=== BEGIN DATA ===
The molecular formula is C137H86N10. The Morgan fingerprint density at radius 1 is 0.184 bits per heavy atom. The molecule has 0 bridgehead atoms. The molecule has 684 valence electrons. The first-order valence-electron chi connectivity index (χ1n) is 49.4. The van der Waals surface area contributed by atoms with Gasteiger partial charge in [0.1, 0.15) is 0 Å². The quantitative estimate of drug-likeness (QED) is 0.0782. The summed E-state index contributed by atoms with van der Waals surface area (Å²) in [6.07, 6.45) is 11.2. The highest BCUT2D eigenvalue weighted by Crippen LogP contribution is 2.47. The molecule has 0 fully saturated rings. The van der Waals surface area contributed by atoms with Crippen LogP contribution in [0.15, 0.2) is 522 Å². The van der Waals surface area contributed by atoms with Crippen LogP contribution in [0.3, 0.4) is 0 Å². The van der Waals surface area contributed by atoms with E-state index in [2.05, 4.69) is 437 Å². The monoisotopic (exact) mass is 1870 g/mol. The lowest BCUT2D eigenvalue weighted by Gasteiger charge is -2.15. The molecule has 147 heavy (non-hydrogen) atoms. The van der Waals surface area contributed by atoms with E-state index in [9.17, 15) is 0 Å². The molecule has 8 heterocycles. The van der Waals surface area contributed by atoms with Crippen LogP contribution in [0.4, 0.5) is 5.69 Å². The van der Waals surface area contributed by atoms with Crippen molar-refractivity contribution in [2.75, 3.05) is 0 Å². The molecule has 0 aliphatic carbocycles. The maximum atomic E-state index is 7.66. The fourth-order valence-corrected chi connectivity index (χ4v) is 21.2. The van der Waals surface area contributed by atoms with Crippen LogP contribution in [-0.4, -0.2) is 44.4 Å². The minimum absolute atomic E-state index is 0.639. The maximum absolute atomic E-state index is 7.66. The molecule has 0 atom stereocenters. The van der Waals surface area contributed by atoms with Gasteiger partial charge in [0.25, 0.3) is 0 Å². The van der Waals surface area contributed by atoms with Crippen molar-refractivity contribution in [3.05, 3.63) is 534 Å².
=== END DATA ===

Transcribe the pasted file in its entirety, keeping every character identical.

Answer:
The molecular formula is C137H86N10. The Morgan fingerprint density at radius 1 is 0.184 bits per heavy atom. The molecule has 0 bridgehead atoms. The molecule has 684 valence electrons. The first-order valence-electron chi connectivity index (χ1n) is 49.4. The van der Waals surface area contributed by atoms with Gasteiger partial charge in [0.1, 0.15) is 0 Å². The quantitative estimate of drug-likeness (QED) is 0.0782. The summed E-state index contributed by atoms with van der Waals surface area (Å²) in [6.07, 6.45) is 11.2. The highest BCUT2D eigenvalue weighted by Crippen LogP contribution is 2.47. The molecule has 0 fully saturated rings. The van der Waals surface area contributed by atoms with Crippen LogP contribution in [0.15, 0.2) is 522 Å². The van der Waals surface area contributed by atoms with Crippen LogP contribution in [0.3, 0.4) is 0 Å². The van der Waals surface area contributed by atoms with E-state index in [2.05, 4.69) is 437 Å². The monoisotopic (exact) mass is 1870 g/mol. The lowest BCUT2D eigenvalue weighted by Gasteiger charge is -2.15. The molecule has 147 heavy (non-hydrogen) atoms. The van der Waals surface area contributed by atoms with E-state index in [9.17, 15) is 0 Å². The molecule has 8 heterocycles. The van der Waals surface area contributed by atoms with Crippen LogP contribution in [0.4, 0.5) is 5.69 Å². The van der Waals surface area contributed by atoms with Crippen molar-refractivity contribution in [2.75, 3.05) is 0 Å². The molecule has 0 aliphatic carbocycles. The maximum atomic E-state index is 7.66. The fourth-order valence-corrected chi connectivity index (χ4v) is 21.2. The van der Waals surface area contributed by atoms with Crippen LogP contribution in [-0.4, -0.2) is 44.4 Å². The minimum absolute atomic E-state index is 0.639. The maximum absolute atomic E-state index is 7.66. The molecule has 0 atom stereocenters. The van der Waals surface area contributed by atoms with Gasteiger partial charge in [0.25, 0.3) is 0 Å². The van der Waals surface area contributed by atoms with Crippen molar-refractivity contribution in [3.05, 3.63) is 534 Å².